Thursday, August 11, 2011
Tuesday's march up close
Tuesday brought another wave of official marches for education across the country. Estimates of people marching in Santiago were between 70,000 and 150,000!
Valparaiso was smaller, but I would still put it in the tens of thousands. I decided to check it out. Here's some images and video from the march. Translation/explanations...
1) "No to profit. Free education now"
2) Tear gas mask in place
3) Lots of large puppets presided including a miner
4) Shops along the path had put down their shutters for security
5) Sign on person's back: "I owe $11,919,981". Which is around $25,000 USd. In Chile average income is between $5,000- $7,000 USd.
6) All ages at the march
7) The banner "Create Popular Sovereignty"
8) Cardboard loader truck read "Renationalization" and on the other side "Copper for Chileans" (as opposed to that which generates primarily foreign profit)
9) The immense size of march - as far a the eye could see down the street Pedro Montt
10) My favorite; (of which unfortunately I didn't get a picture) an enormous flag (the size of a basketball court) that was draped along the street. On top of it, someone dressed as a famous Chilean soccer player from the 70s taking penalty shots on someone dressed with the Presidential banner.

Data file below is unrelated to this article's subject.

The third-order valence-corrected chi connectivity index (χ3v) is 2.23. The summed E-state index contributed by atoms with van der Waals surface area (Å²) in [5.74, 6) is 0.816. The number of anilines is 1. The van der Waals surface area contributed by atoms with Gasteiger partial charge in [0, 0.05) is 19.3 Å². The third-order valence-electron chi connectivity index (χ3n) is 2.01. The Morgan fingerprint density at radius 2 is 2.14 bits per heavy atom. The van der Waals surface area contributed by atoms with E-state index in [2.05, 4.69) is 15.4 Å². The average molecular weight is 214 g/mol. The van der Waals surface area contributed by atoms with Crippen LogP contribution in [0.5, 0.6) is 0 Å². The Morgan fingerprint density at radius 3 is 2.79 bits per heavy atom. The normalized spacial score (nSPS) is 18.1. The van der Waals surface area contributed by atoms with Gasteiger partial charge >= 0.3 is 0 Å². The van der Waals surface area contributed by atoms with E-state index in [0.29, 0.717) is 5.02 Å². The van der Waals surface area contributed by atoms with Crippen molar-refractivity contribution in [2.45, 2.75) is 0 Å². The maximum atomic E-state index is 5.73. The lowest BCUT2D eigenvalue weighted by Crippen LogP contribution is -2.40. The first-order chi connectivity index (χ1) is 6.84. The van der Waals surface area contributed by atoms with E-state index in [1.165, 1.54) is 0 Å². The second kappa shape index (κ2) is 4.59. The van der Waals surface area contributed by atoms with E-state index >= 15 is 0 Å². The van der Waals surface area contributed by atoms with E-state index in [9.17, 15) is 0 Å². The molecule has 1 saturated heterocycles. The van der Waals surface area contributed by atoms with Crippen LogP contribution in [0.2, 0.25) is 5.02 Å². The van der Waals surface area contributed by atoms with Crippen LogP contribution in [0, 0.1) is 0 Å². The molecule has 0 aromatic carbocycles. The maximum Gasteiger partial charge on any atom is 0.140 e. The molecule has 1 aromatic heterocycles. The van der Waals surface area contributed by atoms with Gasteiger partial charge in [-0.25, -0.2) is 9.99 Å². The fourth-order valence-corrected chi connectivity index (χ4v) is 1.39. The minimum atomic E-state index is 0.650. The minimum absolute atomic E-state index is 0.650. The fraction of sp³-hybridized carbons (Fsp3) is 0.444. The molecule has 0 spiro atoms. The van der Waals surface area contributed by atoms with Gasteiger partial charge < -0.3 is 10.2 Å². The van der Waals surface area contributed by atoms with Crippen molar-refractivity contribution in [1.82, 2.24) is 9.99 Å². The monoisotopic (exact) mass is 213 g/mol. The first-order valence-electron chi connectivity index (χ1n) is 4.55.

I'm starting to have a better grasp of the complex issues that have resulted in widespread dissatisfaction with the quality, cost and organization of the educational system. There's a great deal of support for the students, but there's no easy solution and this government and the students are a long way from reaching a comprehensive compromise. If students don't return to the classroom by August 31st (3 months after they closed down the schools and universities) then they will lose the academic year (regardless if they have already paid for it).
The march was very peaceful and even jubilant while I attended. They announced that there were support marches outside Chilean embassies in France, Argentina, and Uruguay. I left after seeing some young folks started breaking rocks in preparation for throwing. Things devolved shortly after that, with confrontations between the police and a certain element that became violent. I went back to the house and later picked up the kids from school, minutes before their school was engulfed in a cloud of teargas.
p.s. The chant on the video: "Lo que el pueblo necesita, es la educación gratuita, Porque el pueblo está cansado, de las leyes del estado" - what the people need is free education, the people are tired of the laws of this government.